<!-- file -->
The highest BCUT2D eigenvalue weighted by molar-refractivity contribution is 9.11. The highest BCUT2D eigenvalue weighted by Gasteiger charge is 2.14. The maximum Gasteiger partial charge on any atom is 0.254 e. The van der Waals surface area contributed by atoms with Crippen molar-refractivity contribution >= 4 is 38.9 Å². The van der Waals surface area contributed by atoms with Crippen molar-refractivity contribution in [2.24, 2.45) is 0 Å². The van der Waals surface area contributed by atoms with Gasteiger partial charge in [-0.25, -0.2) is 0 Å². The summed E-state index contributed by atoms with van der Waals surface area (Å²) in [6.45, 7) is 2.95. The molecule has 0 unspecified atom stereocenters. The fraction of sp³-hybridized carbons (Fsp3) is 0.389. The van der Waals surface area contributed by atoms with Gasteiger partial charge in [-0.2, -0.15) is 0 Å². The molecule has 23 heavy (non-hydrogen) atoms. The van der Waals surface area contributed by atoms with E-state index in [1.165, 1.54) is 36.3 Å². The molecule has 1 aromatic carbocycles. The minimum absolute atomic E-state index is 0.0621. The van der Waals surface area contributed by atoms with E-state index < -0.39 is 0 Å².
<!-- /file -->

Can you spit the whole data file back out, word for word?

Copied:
The highest BCUT2D eigenvalue weighted by molar-refractivity contribution is 9.11. The highest BCUT2D eigenvalue weighted by Gasteiger charge is 2.14. The maximum Gasteiger partial charge on any atom is 0.254 e. The van der Waals surface area contributed by atoms with Crippen molar-refractivity contribution >= 4 is 38.9 Å². The van der Waals surface area contributed by atoms with Crippen molar-refractivity contribution in [2.24, 2.45) is 0 Å². The van der Waals surface area contributed by atoms with Gasteiger partial charge in [-0.25, -0.2) is 0 Å². The summed E-state index contributed by atoms with van der Waals surface area (Å²) in [6.45, 7) is 2.95. The molecule has 0 unspecified atom stereocenters. The fraction of sp³-hybridized carbons (Fsp3) is 0.389. The van der Waals surface area contributed by atoms with Gasteiger partial charge in [-0.2, -0.15) is 0 Å². The molecule has 23 heavy (non-hydrogen) atoms. The van der Waals surface area contributed by atoms with E-state index in [1.165, 1.54) is 36.3 Å². The molecule has 1 aromatic carbocycles. The minimum absolute atomic E-state index is 0.0621. The van der Waals surface area contributed by atoms with E-state index < -0.39 is 0 Å².